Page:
Thanks to Ryan, we now have a solution for a really complete backup of all apps and their data — which I didn’t dare to hope for! The only disadvantage: His solution only works for less than 10% of all Android users; namely those whose devices are running at least with Android 4.x.
So again, I ask the close-to-impossible: Any solutions applicable at least on Gingerbread (2.3.x) or, better, even Froyo (2.2.x) — so they cover the majority of current devices? These solutions may involve multiple tools (try to keep it as simple as possible though; think of your mother to follow your instructions 😉
And keep in mind: NO ROOT!
To further motivate high-quality answers (and hopefully avoid low-quality ones), I will be a harsh one here: As I rarely do, I will down-vote answers not fitting the mentioned criteria on one end — but on the other end, I will setup a bounty for the best answer (which cannot be done immediately, but earliest after 2 days).
Attaching a Second display to your existing Computer setup can be a huge productivity boost but before you hit the buy button on Amazon, ask yourself do you need a dedicated Monitor all the time? If your answer is some times, then I have the perfect solution for you.
If you own an iPad, you must have heard Duet Display– a popular second monitor app for iPad. Thankfully, Android has them too. We tested almost every second monitor app for Android on the Google Play store, and here are our top picks. Let’s begin.
Use Your Android as a Second Monitor
Android smartphones and tablets are pretty versatile in terms of features, you can mirror your Android to another Android and as well as a computer. In general, you need need to install a second monitor app on your Android and install the app’s client app on your computer. Once done you can connect your Android to your computer, using a USB cable or WiFi (when both the devices are connected to the same network) and that’s it.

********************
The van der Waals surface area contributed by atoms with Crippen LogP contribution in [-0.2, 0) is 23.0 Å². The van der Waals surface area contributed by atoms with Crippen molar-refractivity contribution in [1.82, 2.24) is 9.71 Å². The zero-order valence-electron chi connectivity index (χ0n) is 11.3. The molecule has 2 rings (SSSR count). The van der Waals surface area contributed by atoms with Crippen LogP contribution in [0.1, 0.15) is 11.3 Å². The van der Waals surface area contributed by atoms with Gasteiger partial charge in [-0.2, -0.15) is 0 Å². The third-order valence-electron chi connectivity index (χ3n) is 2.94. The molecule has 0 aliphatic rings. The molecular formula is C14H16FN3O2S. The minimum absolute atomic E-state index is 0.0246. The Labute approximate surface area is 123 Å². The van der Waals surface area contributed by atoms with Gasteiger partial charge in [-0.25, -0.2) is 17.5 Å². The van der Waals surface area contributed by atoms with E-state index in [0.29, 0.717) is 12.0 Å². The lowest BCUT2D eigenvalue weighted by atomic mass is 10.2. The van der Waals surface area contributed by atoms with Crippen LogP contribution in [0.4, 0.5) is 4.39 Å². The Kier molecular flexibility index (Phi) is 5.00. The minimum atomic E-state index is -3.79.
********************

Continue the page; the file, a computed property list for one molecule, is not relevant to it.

Spacedesk is a popular choice to transform your Android into a second display monitor for Windows PC. You can connect your PC and Android via USB, Wi-Fi or LAN. The resolution is decent and you get touch support.
To get started, you need to install the necessary drivers on your Windows PC. If you need further help, here is a link to the documentation. The app is available for Windows 7 and above. Opening the app will automatically detect and display all PCs on the same server that has the drivers installed. Simply tap to connect. Launch the app on your Android and connect to your PC. The app should detect the IP address and name of your system.
To use your tablet or Android as an extended display, you just have to configure secondary display options in Windows. To do that go to the Control Panel and then Display Settings. Select Extend These Displays and click OK. You should now be able to use your Android as an extended display.
Spacedesk works well if you don’t want your phone to be bounded by a USB. But that’s the only complaint I have. Since it works wirelessly, there is a noticeable amount of lag. It’s good that you can switch to hotspot and USB.
Supported Medium: LAN, Wi-Fi, USB
2. Splashtop Wired XDisplay
Splashtop Wired XDisplay, as the name suggests, will require you to have a USB handy. Unlike Spacedesk, WiredXDisplay allows you to connect your phone only via USB. On the plus side, since you are connected by a wired medium, you get better resolution and frame rate. It supports Full HD resolution at 60 frames per second.
Wired XDisplay can be installed on both Mac and PC, giving it an edge over Air Display. Mobile apps are available for both Android and iOS. Splashtop uses USB over WiFi for one simple reason – it offers a more responsive and real-time experience. There is no lag whatsoever and you get a battery saver mode which drops the frame rate and resolution to save up on processing.